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A Half-Time Pep Talk Could be Key to a Euro Win - Research Examines Sports Leadership

An inspirational half time talk could make all the difference when it comes to winning a Euro match, according to researchers.

Sports psychologist Dr Chris Sellars, of the University of Wolverhampton, has examined the notion of inspiration in sport and exactly what it is leaders do to motivate others.

Findings revealed that inspiration was more likely to be experienced during times of adversity, giving hope to flagging tournament teams experiencing a loss of confidence.

Working with colleagues at Chichester University, Dr Sellars undertook interviews with more than 100 athletes from different sports about their experiences of being inspired and leaders they perceived as inspirational.

Leaders were perceived as inspiring via both moments of inspiration, such as the inspirational half-time talk, and via a more pervasive and consistent demeanour and behaviours.

Dr Sellars said: “Surprisingly, within sport, there is not much research looking at inspirational leadership. Our research has drawn on psychological research in areas such as business and the military to explore how sports people experience inspiration.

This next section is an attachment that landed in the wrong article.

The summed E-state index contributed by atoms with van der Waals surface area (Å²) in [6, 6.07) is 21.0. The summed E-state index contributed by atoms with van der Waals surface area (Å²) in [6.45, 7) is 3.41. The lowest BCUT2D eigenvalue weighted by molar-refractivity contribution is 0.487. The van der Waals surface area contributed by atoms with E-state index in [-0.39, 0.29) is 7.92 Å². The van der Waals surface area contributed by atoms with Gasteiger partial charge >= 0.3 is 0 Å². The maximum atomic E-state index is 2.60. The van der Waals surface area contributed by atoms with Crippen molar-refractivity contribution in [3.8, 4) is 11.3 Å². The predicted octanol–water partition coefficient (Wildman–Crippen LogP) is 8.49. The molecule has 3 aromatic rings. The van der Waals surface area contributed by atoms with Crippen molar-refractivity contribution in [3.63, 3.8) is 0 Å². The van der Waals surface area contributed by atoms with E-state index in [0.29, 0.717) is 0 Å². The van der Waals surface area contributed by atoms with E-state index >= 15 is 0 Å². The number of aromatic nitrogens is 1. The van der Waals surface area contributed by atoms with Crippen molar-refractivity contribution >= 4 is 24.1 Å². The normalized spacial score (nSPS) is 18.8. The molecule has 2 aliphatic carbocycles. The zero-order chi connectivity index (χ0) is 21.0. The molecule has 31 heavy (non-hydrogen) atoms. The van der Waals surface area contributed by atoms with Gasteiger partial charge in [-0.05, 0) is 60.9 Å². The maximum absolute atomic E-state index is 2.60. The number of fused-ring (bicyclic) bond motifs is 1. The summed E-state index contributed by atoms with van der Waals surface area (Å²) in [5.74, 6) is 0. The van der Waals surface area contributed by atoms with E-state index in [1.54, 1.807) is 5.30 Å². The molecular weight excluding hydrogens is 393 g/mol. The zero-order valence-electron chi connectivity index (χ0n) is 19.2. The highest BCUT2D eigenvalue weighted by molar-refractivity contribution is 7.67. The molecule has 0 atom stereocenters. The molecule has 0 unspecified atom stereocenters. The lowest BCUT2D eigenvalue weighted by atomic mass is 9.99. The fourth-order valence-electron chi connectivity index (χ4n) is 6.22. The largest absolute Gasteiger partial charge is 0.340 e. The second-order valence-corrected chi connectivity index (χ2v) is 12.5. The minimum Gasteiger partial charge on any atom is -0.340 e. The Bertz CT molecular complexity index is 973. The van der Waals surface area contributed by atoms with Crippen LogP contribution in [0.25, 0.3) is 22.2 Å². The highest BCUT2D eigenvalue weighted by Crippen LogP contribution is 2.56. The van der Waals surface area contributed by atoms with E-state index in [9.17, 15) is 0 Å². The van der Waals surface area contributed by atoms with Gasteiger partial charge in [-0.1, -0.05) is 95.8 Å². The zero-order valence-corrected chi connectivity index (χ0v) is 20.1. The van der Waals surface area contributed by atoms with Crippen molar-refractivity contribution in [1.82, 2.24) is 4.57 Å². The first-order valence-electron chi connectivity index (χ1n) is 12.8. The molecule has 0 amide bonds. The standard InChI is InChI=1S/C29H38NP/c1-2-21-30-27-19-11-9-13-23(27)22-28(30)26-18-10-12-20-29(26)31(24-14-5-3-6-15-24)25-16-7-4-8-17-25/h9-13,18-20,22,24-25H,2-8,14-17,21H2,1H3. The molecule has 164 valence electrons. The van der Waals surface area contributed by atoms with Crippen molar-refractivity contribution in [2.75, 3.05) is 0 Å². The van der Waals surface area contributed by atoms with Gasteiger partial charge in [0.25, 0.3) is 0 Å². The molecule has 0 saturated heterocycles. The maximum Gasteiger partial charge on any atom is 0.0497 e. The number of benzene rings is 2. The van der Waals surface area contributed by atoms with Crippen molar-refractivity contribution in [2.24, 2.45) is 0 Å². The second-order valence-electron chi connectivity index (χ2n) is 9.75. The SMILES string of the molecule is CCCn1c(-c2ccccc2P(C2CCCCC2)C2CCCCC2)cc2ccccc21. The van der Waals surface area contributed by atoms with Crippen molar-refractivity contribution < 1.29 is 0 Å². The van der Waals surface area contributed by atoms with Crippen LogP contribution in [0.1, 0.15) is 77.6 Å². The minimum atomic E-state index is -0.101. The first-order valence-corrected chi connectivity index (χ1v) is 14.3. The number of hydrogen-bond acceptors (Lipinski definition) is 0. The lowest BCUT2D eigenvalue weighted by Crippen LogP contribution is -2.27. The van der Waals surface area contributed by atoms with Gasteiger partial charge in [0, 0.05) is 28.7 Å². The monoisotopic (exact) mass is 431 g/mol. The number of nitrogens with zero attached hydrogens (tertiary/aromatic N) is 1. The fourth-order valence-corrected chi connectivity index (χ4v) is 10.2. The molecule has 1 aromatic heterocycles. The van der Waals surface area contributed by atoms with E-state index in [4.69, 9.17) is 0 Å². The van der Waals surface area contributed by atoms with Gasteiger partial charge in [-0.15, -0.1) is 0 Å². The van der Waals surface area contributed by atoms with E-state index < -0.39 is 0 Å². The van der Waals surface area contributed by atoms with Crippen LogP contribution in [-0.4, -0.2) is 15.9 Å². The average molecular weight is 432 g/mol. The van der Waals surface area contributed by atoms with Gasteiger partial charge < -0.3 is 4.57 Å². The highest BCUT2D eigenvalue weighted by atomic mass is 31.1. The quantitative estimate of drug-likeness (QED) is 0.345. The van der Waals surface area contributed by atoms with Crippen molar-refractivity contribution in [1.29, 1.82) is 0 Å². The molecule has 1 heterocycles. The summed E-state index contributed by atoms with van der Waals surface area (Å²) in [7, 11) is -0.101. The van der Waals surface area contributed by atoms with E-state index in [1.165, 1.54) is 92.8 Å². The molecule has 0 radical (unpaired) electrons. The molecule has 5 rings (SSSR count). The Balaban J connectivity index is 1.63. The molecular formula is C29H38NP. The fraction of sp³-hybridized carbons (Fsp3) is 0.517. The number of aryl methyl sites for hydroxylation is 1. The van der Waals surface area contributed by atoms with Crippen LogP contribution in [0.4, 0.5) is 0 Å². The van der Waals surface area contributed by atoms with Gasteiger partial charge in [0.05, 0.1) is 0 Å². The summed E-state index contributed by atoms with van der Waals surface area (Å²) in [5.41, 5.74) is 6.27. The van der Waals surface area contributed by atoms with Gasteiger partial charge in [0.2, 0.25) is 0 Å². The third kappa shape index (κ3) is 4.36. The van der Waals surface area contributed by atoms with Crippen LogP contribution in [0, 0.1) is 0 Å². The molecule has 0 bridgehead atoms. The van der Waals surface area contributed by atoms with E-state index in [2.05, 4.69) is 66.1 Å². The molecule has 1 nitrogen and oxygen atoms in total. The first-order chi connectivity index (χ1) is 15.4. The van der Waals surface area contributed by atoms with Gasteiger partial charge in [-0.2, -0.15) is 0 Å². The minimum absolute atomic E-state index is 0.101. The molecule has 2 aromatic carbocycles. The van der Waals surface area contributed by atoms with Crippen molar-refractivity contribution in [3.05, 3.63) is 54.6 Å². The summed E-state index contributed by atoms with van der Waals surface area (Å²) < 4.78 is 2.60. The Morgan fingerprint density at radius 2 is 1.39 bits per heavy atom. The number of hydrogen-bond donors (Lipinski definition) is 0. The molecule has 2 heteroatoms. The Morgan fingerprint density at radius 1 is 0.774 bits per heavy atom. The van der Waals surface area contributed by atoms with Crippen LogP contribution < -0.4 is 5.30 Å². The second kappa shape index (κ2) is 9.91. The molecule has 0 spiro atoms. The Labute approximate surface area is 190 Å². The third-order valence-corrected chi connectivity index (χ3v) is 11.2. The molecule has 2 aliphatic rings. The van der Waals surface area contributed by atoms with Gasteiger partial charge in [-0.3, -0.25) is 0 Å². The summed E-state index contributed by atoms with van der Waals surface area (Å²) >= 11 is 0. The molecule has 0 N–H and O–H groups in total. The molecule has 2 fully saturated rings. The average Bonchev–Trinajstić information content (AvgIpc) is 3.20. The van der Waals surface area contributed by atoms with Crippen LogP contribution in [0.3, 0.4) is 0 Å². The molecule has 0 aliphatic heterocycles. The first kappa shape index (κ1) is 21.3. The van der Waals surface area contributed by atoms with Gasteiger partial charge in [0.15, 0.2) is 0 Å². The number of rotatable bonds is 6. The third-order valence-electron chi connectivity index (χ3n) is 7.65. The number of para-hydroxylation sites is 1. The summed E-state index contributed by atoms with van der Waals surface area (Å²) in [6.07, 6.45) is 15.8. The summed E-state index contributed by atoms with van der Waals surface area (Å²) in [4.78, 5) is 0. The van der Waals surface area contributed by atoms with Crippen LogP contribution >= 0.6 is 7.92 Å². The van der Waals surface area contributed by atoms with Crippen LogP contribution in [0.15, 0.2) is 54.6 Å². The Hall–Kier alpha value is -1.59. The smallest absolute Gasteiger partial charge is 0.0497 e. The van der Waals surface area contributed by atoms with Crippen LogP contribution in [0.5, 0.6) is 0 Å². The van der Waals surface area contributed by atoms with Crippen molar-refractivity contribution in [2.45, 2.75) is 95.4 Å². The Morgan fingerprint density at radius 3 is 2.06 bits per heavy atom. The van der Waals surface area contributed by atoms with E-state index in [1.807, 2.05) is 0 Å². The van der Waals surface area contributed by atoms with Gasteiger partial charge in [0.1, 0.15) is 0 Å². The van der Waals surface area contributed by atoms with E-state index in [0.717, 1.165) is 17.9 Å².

“The current Euro 2016 football tournament will no doubt have pundits and analysts alike making reference to the role played by inspirational coaches and players. There will be reference to talks on the training pitch and in hotels between games, the half-time team talks, the picking players up after poor results and moments of inspirational strategy and team selections.

“Leaders will have an impact on performances and results - their vision, energy, empathy, role modelled of behaviours and evocation of ‘what might be’ will inspire some players to places they have never been or imagined they could go. Such is the power of the inspirational leader, on or off the pitch.”

Dr Sellars added: “Being inspired leads to more positivity. In group situations, individuals being inspired resulted in perceptions of greater collectiveness and team spirit, increased trust in others and motivation to support your team-mates. Increases in positive feelings and emotions were also described. In team situations this can be contagious, resulting in growing positive feelings within the group.”

Last modified on Friday, 17 June 2016 15:00

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